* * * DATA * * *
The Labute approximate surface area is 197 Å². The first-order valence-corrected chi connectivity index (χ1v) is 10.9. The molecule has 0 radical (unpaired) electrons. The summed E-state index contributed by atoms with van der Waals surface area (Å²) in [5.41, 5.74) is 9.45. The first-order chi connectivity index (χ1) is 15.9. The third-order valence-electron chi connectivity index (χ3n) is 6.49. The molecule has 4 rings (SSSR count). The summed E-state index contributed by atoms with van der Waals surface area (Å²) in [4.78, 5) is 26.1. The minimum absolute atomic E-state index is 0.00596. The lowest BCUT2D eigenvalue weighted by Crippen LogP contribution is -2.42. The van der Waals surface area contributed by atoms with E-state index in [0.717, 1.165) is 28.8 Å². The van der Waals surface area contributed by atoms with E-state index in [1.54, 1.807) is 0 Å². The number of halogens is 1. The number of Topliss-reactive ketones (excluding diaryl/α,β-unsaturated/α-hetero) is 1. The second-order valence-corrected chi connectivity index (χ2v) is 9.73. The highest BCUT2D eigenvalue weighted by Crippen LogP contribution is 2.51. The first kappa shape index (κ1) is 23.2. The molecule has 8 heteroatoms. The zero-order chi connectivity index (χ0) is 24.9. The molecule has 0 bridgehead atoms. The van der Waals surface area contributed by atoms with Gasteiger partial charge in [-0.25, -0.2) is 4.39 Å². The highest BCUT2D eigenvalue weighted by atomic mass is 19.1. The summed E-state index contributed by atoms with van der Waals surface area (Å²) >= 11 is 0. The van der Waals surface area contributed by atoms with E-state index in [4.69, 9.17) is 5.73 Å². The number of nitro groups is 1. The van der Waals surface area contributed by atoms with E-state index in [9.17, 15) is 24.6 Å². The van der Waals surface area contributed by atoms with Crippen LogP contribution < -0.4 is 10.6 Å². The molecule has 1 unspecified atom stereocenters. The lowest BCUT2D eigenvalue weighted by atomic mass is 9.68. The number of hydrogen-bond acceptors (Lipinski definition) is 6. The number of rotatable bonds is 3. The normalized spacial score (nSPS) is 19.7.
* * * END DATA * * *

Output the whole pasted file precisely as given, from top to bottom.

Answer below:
The Labute approximate surface area is 197 Å². The first-order valence-corrected chi connectivity index (χ1v) is 10.9. The molecule has 0 radical (unpaired) electrons. The summed E-state index contributed by atoms with van der Waals surface area (Å²) in [5.41, 5.74) is 9.45. The first-order chi connectivity index (χ1) is 15.9. The third-order valence-electron chi connectivity index (χ3n) is 6.49. The molecule has 4 rings (SSSR count). The summed E-state index contributed by atoms with van der Waals surface area (Å²) in [4.78, 5) is 26.1. The minimum absolute atomic E-state index is 0.00596. The lowest BCUT2D eigenvalue weighted by Crippen LogP contribution is -2.42. The van der Waals surface area contributed by atoms with E-state index in [0.717, 1.165) is 28.8 Å². The van der Waals surface area contributed by atoms with E-state index in [1.54, 1.807) is 0 Å². The number of halogens is 1. The number of Topliss-reactive ketones (excluding diaryl/α,β-unsaturated/α-hetero) is 1. The second-order valence-corrected chi connectivity index (χ2v) is 9.73. The highest BCUT2D eigenvalue weighted by Crippen LogP contribution is 2.51. The first kappa shape index (κ1) is 23.2. The molecule has 8 heteroatoms. The zero-order chi connectivity index (χ0) is 24.9. The molecule has 0 bridgehead atoms. The van der Waals surface area contributed by atoms with Gasteiger partial charge in [-0.25, -0.2) is 4.39 Å². The highest BCUT2D eigenvalue weighted by atomic mass is 19.1. The summed E-state index contributed by atoms with van der Waals surface area (Å²) >= 11 is 0. The van der Waals surface area contributed by atoms with E-state index in [4.69, 9.17) is 5.73 Å². The number of nitro groups is 1. The van der Waals surface area contributed by atoms with E-state index in [9.17, 15) is 24.6 Å². The van der Waals surface area contributed by atoms with Crippen LogP contribution < -0.4 is 10.6 Å². The molecule has 1 unspecified atom stereocenters. The lowest BCUT2D eigenvalue weighted by atomic mass is 9.68. The number of hydrogen-bond acceptors (Lipinski definition) is 6. The number of rotatable bonds is 3. The normalized spacial score (nSPS) is 19.7.